• Check doors and windows – do they function properly? Is there water damage? Damaged screens? Are the locking devices functional and sufficient to keep you and your family safe?
Know What You Can and Cannot Deal With
I realize you are renting this apartment or house, not buying it, but it is better to know what you are up against than to find out later. Maybe you say to yourself, "I have no problem if the basement is a little wet; everything else is fine, and the location and price are right."
Someone with allergies, on the other hand, may be willing to deal with the fact that the refrigerator is ancient, but a wet basement with mold might be a deal breaker. Know what you can and cannot deal with, and use it to help make your final decision.
3. Research Utility Costs
Probably the easiest way to research utility costs is to ask the landlord what the former owner was paying for monthly utility bills. Although it's not very accurate, you may also try getting a history of costs from the utility company.
If you're really serious, you could obtain an HES score.
What Is an HES Score?
"The best way to think about energy in our homes is to think of how we measure a car's efficiency through the miles-per-gallon metric," says Liz Robinson, president of the Keystone Energy Efficiency Alliance in a Foxbusiness online article.
"Right now, the closest thing we have to mpg for the home is the Home Energy Score, or HES," says Michael Estrin, article author. "Developed by the U.S. Department of Energy, or DOE, the HES rates a building's efficiency against similar buildings in the same climate zone. The HES works on a 1-10 scale, with 10 being the best."
The Home Energy Score (HES) is the energy rating developed by the Department of Energy. The rating on your house is comparable to the MPG rating on your car. It rates the home on a scale of 1-10, based on how efficient the home uses energy. Unlike a traditional energy audit that is based on utility bills, the Home Energy Score only uses the attributes (furnace, insulation levels, windows, etc.) of the home to calculate the home energy score.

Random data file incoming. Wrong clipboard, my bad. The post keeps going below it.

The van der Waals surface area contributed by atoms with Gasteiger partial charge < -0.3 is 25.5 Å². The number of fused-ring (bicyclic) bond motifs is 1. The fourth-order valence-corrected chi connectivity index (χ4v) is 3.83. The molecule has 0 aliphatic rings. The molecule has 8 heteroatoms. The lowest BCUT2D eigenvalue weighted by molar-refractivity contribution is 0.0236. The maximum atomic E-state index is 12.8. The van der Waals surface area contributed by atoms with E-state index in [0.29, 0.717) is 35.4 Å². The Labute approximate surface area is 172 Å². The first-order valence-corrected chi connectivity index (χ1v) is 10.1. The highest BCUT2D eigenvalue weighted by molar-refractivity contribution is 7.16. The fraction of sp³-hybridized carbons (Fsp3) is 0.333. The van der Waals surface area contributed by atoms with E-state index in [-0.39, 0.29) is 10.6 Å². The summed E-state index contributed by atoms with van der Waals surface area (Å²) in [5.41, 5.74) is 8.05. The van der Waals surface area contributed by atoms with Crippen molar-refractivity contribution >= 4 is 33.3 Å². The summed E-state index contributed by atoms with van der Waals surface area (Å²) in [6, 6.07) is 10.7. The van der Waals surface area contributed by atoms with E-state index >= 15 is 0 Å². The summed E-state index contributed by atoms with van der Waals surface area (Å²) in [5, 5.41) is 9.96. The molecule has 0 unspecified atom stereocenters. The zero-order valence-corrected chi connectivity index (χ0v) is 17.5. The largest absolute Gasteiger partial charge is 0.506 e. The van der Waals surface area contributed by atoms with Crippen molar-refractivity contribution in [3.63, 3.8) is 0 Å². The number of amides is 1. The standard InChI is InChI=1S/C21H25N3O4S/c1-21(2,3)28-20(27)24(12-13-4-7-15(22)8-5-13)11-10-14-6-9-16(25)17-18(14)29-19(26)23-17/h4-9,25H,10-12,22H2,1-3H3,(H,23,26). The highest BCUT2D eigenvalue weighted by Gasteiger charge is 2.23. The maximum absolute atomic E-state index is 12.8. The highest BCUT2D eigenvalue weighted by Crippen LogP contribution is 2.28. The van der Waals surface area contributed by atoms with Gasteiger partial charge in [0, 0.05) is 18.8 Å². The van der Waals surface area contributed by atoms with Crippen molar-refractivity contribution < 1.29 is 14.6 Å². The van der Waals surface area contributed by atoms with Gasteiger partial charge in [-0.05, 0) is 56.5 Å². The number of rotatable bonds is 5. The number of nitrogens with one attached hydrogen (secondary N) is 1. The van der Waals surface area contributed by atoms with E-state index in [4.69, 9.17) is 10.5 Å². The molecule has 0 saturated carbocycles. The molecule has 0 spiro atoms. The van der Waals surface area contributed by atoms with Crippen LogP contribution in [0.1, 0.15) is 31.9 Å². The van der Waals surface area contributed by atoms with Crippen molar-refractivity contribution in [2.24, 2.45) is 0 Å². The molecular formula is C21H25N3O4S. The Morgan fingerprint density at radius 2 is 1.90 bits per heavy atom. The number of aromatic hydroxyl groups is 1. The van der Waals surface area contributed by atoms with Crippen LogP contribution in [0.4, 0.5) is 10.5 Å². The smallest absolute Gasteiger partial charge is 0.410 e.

Visit the Home Energy Scoring Tool for instructional videos and more information on the HES.
4. Read Your Lease
As I pored over the two legal-sized pages of small print given to me when I rented my last apartment, the complex secretary said, “I’ve never seen anyone read a whole lease.” I looked up, smiled, and said, “I’ve learned my lesson."
Know that lease! Know your responsibilities and know your landlord's responsibilities. Pore through your lease with a fine tooth comb, because if you don’t now, when something breaks at your apartment, you’re going to be asking, “Who is responsible for the replacement?”
Keep your lease in a safe place, and if you have any questions, don't hesitate to ask your landlord. If you are having difficulty with your landlord, certainly it is your right to contact legal representation.
5. Document Your Request
Whatever you do, document, document, document! Copy whatever request, letter, complaint you send your landlord. Avoid making phone calls about serious issues unless you follow them up in writing and make copies.
Hopefully, nothing ever occurs that you and your landlord have a showdown, but if you do, you will have documentation of everything you have asked of him/her and how well he/she has met these requests.
Renting an apartment or a house is serious business. This will be your home! Follow these five steps can help assure you that you have done everything possible to provide a safe, healthy and happy home for yourself and/or your family.
Estrin, M. (2012, July 12). Estimate Cost of Utilities on Your Next Home | Fox Business. Fox Business | Business News & Stock Quotes - Saving & Investing. Retrieved July 25, 2013, from http://www.foxbusiness.com/personal-finance/2012/07/12/estimate-cost-utilities-on-your-next-home/#ixzz2ZtnzAuh3
This article is accurate and true to the best of the author’s knowledge. Content is for informational or entertainment purposes only and does not substitute for personal counsel or professional advice in business, financial, legal, or technical matters.